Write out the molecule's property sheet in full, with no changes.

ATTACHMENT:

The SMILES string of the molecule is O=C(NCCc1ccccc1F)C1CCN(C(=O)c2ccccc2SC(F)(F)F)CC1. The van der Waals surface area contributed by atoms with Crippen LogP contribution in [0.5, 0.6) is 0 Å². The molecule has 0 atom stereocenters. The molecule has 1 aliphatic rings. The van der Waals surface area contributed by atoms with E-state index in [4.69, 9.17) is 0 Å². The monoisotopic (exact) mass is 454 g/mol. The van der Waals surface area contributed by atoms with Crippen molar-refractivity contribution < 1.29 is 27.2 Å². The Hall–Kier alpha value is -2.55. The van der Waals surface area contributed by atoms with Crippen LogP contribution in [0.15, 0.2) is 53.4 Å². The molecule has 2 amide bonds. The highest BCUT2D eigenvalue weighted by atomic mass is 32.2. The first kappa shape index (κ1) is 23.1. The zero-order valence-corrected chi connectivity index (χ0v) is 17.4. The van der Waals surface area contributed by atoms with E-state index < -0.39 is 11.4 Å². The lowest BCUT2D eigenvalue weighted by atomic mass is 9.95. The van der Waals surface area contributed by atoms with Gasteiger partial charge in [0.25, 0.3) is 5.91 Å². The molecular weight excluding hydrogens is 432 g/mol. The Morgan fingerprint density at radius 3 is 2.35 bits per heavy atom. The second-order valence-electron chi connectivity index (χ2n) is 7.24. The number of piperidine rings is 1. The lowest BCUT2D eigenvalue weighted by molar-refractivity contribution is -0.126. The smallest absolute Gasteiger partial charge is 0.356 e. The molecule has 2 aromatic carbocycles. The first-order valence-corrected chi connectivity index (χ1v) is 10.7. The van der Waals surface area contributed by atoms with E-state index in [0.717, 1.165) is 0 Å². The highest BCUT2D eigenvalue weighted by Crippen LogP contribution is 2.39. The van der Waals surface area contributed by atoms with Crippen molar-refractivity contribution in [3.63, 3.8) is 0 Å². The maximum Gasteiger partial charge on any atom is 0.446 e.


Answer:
The SMILES string of the molecule is O=C(NCCc1ccccc1F)C1CCN(C(=O)c2ccccc2SC(F)(F)F)CC1. The van der Waals surface area contributed by atoms with Crippen LogP contribution in [0.5, 0.6) is 0 Å². The molecule has 0 atom stereocenters. The molecule has 1 aliphatic rings. The van der Waals surface area contributed by atoms with E-state index in [4.69, 9.17) is 0 Å². The monoisotopic (exact) mass is 454 g/mol. The van der Waals surface area contributed by atoms with Crippen molar-refractivity contribution < 1.29 is 27.2 Å². The Hall–Kier alpha value is -2.55. The van der Waals surface area contributed by atoms with Crippen LogP contribution in [0.15, 0.2) is 53.4 Å². The molecule has 2 amide bonds. The highest BCUT2D eigenvalue weighted by atomic mass is 32.2. The first kappa shape index (κ1) is 23.1. The zero-order valence-corrected chi connectivity index (χ0v) is 17.4. The van der Waals surface area contributed by atoms with E-state index < -0.39 is 11.4 Å². The lowest BCUT2D eigenvalue weighted by atomic mass is 9.95. The van der Waals surface area contributed by atoms with Gasteiger partial charge in [0.25, 0.3) is 5.91 Å². The molecular weight excluding hydrogens is 432 g/mol. The Morgan fingerprint density at radius 3 is 2.35 bits per heavy atom. The second-order valence-electron chi connectivity index (χ2n) is 7.24. The number of piperidine rings is 1. The lowest BCUT2D eigenvalue weighted by molar-refractivity contribution is -0.126. The smallest absolute Gasteiger partial charge is 0.356 e. The molecule has 2 aromatic carbocycles. The first-order valence-corrected chi connectivity index (χ1v) is 10.7. The van der Waals surface area contributed by atoms with E-state index in [0.717, 1.165) is 0 Å². The highest BCUT2D eigenvalue weighted by Crippen LogP contribution is 2.39. The van der Waals surface area contributed by atoms with Crippen molar-refractivity contribution in [3.63, 3.8) is 0 Å². The maximum Gasteiger partial charge on any atom is 0.446 e.